Homestretch Geothermal 2010 LLC.
The History of Wabuska
       The area in Western Nevada, known as "Wabuska" (a Washoe Indian word for "White Grass") has been home to hot springs for hundreds of years and became a stage stop for freight and passengers in the early 1870's. In 1959, Magma Power Co. drilled 3 steam producing wells in the vicinity.
     The first commercial use of the property was in 1972, when Agri-Technology began using the water and steam from the wells to heat their greenhouse tomato-growing operation. 
     Tad's Enterprises acquired the property from Agri-Technology and in the early 1980's, constructed a geothermally operated ethanol plant. In addition to producing ethanol, Tad's experimented with aquaculture of prawns, fish, and the cultivation of blue-green algae for human health supplements. 
     In 1984 Wabuska Unit #1 officially went on-line with the Public Utilities Commission of Nevada's permit # 001 for geothermal power generation. Wabuska 1 is a 800kw binary generating unit, using Ormat technology. In 1987, Tad's activated the 2nd 800kw unit, Wabuska 2. Following the deaths of the founding partners in the 1990's, the plant was put up for sale.
     Homestretch Geothermal officially began business on March 1, 2001 with the purchase of the Wabuska Geothermal Power Plant from Tad's Enterprises. 
Current Operations

     Members of the Egbert family, Andrew, Cory and their parents, bought the business and created Homestretch Geothermal. The original property was 80 acres of land, some water rights, and the power plant with a contract to sell power.
     Within the first two years of ownership, Homestretchadded a third generator, Unit #3. Then in following years Homestretch acquired an additional 480 acres of private land, additional water rights to total 8,688 acre feet, and the geothermal lease on 4,720 acres of surrounding BLM property.

     In 2011, Homestretch drilled two new geothermal wells, for a total of four onsite, and added 4 more generating units for a total of seven. In 2014 an additional acreage of undeveloped land was leased to the South of the original property and a large pipeline was installed to deliver water over 3 miles to the Southeast of the plant for irrigation and cultivation of crops.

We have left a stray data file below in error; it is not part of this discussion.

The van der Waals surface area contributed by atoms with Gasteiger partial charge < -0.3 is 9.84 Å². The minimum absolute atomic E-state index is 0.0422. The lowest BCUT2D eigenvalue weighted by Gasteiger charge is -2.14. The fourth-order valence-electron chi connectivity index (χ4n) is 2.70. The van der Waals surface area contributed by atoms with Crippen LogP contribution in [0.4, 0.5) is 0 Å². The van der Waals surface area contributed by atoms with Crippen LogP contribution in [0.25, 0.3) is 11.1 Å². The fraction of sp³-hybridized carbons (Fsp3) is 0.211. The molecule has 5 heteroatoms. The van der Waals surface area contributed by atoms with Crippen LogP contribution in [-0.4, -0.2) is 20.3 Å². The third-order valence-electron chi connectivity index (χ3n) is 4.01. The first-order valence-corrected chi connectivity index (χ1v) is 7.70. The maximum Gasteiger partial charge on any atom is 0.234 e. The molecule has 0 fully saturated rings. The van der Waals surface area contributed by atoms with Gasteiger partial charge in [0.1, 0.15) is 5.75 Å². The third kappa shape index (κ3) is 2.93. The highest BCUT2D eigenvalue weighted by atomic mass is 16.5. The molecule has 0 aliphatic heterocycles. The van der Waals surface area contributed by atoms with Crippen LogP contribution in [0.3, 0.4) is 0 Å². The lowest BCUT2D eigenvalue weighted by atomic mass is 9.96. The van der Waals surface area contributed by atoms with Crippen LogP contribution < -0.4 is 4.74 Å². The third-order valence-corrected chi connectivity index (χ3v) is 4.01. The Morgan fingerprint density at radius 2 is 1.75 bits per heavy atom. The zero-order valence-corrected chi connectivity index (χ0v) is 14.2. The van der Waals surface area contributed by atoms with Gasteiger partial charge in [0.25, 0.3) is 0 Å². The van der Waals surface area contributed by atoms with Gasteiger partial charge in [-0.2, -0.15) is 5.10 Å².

With the seven generating units in operation, the nameplate rating for the power plant is 5.6 Mwh. The actual power produced averages around 2.2 Mwh gross. The limiting factor being the water temperature.
     Homestretch's water temperature ranges between 215-210 degrees Fahrenheit, with water being pumped from two production wells, approximately 700 feet deep. 215 degrees is generally considered cool for geothermal power production, but the cooler temperatures and shallow wells result in water that just falls short of being drinking quality.
      Thanks to the high quality water pumped onsite, Homestretch is permitted to surface discharge the water, creating hundreds of acres of wildife habitat. In 2015, the water was approved for agricultural uses, and Homestretch immediately began working to put the water to use, growing food for Nevadans.
     In early 2016, Homestretch expects to begin cultivating the first 200 acres of an anticipated 2,000 acre farm, using water from the geothermal wells.




    Andrew and Cory  Egbert are native Nevadans, raised on a cattle ranch outside Wells Nevada. The skills they learned working side by side with their family, prepared them for the challenges of running the Wabuska power plant. 
      The Egberts are owner-operators, meaning that almost all the work done onsite, from construction to maintenance, is done by Homestretch employees. Hard work and innovation have allowed the Egberts to succesfully operate and grow the business for over 14 years.
     Homestretch's values are tied to the owners upbringing on a small Nevada ranch. Producing something of real value, like energy and crops, that benefits our family, friends, and community, is very important to Homestretch.
     Doing good for our community also means doing good for the envronment. Producing clean energy for Nevada and developing natural resources go hand in hand at Homestretch. 
     Homestretch plans to develop and expand the exisitng geothermal plant to produce more clean power for Nevada.
    In addition to producing more power, Homestretch is working to develop agricultural ground and produce food for Nevadans. In addition to food and power, Homestretch hopes to find and work with like-minded partners to produce more products that are of real benefit to promoting better quality of life for Nevadans.